Mucci said many BCOs know very little about marine terminal operations. Their main interest is to secure the lowest possible freight rate in their service contract negotiations with shipping lines. The BCOs often rely on freight forwarders or other intermediaries to deal with delays at the ports.

Retailers and other BCOs end up paying for this lack of involvement further along in the supply chain, Mucci said. They experience delays in retrieving their containers at congested marine terminals, and they incur demurrage and equipment detention charges, unless they pass those charges on to truckers.

BCOs that do not contract with quality motor carriers may actually end up paying higher drayage rates to secure last-minute capacity if the truckers with whom they contracted fail to perform during peak periods.

“I hope the BCOs understand this,” Mucci said. BCOs should study the performance of marine terminals where their ocean carriers call. If those terminals are always congested, or if the ocean carriers’ house truckers do not perform,the BCOs should switch to carriers that call at more efficient terminals. They should also do business with quality motor carriers. “The BCOs should look for value, not price,” he said.

Shipping line sales personnel compound the problem by guaranteeing large retailers extra free time for storing containers at the terminals, or extra days, or even weeks, to leave the container-chassis combos at the BCO warehouses. Mucci said the containers back up at the marine terminals, further aggravating the congestion problems, and the chassis sitting idle at the BCOs’ distribution warehouses are chassis that are not available for use by other shippers.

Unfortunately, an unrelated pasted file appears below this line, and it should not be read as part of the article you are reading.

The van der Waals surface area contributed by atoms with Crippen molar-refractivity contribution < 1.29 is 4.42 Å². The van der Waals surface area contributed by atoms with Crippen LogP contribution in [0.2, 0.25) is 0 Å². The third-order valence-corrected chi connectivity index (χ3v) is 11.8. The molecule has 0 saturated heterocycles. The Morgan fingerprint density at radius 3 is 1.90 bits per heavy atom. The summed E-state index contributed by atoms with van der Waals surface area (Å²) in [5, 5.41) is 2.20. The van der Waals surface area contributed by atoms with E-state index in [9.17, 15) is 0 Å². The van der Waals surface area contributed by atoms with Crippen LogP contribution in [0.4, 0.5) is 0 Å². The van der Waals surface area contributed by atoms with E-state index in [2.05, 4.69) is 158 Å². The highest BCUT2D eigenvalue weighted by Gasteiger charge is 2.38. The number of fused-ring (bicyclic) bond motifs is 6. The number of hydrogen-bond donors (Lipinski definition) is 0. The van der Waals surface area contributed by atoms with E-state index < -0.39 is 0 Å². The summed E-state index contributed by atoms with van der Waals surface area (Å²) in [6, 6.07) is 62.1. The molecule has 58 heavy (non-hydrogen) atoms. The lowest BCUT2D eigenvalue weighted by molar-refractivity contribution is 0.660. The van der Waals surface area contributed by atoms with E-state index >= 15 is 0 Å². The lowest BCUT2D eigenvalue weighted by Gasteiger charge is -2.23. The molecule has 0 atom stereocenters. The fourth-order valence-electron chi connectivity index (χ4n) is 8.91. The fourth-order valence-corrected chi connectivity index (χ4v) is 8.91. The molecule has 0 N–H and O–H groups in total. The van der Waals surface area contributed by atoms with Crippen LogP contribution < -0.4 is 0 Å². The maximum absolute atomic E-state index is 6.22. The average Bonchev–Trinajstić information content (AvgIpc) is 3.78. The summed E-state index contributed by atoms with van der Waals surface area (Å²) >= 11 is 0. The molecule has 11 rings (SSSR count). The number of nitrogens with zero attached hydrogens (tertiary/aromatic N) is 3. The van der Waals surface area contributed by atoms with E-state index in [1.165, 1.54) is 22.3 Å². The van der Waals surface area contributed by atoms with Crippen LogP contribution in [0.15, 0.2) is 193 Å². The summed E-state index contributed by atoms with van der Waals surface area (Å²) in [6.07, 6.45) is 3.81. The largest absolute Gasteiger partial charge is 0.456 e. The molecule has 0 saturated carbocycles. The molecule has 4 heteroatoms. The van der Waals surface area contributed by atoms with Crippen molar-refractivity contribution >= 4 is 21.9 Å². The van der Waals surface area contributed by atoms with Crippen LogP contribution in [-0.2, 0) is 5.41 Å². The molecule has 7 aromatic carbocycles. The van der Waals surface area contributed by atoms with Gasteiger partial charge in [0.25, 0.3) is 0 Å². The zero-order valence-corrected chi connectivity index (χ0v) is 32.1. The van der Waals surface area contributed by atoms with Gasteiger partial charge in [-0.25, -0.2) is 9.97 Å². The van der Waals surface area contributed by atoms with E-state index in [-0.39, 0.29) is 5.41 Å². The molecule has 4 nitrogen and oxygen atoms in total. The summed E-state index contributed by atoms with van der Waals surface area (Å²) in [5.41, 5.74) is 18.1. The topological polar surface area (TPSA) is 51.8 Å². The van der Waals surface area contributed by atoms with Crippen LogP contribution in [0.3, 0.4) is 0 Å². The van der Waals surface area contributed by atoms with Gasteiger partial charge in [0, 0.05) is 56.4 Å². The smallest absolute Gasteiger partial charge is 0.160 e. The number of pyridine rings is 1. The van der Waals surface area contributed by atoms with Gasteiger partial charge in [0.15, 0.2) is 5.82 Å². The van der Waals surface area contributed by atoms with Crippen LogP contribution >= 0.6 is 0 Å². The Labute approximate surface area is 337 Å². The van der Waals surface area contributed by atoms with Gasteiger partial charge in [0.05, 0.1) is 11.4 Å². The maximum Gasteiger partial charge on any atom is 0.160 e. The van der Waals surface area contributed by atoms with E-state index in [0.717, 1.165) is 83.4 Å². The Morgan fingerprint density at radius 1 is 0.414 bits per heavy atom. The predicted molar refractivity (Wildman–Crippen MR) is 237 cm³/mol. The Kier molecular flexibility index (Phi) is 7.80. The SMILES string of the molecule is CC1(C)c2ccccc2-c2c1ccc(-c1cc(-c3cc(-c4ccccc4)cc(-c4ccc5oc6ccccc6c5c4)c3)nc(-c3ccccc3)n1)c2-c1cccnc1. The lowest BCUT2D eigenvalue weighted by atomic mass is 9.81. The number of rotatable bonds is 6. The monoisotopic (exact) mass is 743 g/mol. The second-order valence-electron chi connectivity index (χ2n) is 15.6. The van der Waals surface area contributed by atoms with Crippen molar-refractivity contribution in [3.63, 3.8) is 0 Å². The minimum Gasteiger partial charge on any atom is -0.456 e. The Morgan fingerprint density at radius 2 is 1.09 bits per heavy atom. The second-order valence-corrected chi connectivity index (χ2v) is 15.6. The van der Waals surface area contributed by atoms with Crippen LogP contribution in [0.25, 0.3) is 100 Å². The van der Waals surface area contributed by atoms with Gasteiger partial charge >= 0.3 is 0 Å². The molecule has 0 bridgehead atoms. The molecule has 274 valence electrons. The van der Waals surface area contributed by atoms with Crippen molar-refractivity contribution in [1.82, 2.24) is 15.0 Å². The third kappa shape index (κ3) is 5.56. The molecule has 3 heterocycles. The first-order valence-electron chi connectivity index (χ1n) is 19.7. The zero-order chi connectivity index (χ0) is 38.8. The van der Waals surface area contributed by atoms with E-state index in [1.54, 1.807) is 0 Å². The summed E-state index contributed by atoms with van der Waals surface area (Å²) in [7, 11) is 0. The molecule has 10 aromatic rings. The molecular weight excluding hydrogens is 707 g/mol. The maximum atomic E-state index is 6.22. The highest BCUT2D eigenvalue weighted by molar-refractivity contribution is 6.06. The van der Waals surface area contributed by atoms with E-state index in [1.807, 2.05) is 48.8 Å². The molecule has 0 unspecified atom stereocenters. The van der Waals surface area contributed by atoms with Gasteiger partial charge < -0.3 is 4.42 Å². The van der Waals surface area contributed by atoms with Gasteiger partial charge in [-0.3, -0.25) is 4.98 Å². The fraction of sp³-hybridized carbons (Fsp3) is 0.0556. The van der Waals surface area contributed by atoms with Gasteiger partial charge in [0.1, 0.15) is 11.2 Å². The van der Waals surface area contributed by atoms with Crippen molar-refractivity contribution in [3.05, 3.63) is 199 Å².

DeCesare suggested that the ports could dramatically reduce congestion by emulating Japanese ports. He said those ports tell BCOs, “Move the freight in three days or we will move it for you.”

The terminals also contribute to the problem by failing to keep their gates open longer, closing off sections of their terminals to trucks without giving prior notice and failing to adhere to what the industry considers to be an acceptable turn time at the terminal gates, Johnson said. “Our position is, one hour is that metric,” he said.